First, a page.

IVF with PGD or PGS

woman with brown hair performing ICSI Intracytoplasmic Sperm Injection under a microscope

Preimplantation Genetic Diagnosis (PGD) is recommended for couples in which one or both of the partners are carriers of an inherited genetic disorder. This cutting edge technology involves screening cells from embryos that have been fertilized via Intracytoplasmic Sperm Injection (ICSI).  After five to six days of growth, the embryo(s) are biopsied to identify genetic diseases and chromosomal disorders, then cryopreserved. This identification process provides the ability to select only unaffected embryo(s) to use for a frozen embryo transfer (FET). This screening increases the likelihood of having healthy, disease-free babies.

Preimplantation Genetic Screening (PGS) is considered for women who have experienced recurrent pregnancy loss, for defining chromosomal normalcy prior to implantation. PGS applies the technology from PGD to improve chances for a successful pregnancy. Unlike PGD, PGS does not identify the presence of or allow the diagnosis of a genetic disorder.  With PGS, embryos are screened for aneuploidy (missing or additional numbers of chromosomes), which is the leading cause of miscarriage and unsuccessful implantation of the embryo into the uterus.  The goal of PGS is to identify chromosomally normal embryos which can then be selected for transfer, significantly increasing the chance of pregnancy. It is also used for the purpose of gender selection (usually for family balancing).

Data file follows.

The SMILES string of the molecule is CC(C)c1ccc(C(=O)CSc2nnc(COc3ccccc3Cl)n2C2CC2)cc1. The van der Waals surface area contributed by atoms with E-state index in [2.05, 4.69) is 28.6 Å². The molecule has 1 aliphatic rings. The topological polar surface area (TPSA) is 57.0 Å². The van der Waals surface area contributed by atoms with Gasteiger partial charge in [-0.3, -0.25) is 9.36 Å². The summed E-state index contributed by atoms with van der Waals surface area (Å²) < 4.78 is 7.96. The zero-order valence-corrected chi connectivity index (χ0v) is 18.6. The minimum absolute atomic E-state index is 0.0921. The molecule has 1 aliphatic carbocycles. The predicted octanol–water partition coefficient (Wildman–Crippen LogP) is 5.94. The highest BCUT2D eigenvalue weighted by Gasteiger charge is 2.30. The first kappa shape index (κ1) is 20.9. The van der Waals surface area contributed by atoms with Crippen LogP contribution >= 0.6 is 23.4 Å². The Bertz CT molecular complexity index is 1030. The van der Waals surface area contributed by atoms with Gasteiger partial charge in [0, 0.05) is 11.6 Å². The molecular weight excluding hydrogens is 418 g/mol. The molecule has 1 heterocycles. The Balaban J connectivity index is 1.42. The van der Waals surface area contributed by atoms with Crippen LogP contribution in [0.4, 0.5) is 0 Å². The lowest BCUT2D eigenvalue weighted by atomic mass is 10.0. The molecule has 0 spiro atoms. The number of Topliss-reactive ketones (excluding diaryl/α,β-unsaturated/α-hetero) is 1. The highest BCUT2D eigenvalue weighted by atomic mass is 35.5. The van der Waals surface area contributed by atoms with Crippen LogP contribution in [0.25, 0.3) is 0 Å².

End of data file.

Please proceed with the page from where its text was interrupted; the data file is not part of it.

RMIA works with various national reference labs (Natera, GoodStart, and RGI) to perform these types of genetic tests.

Patients must meet medical criteria for this treatment.

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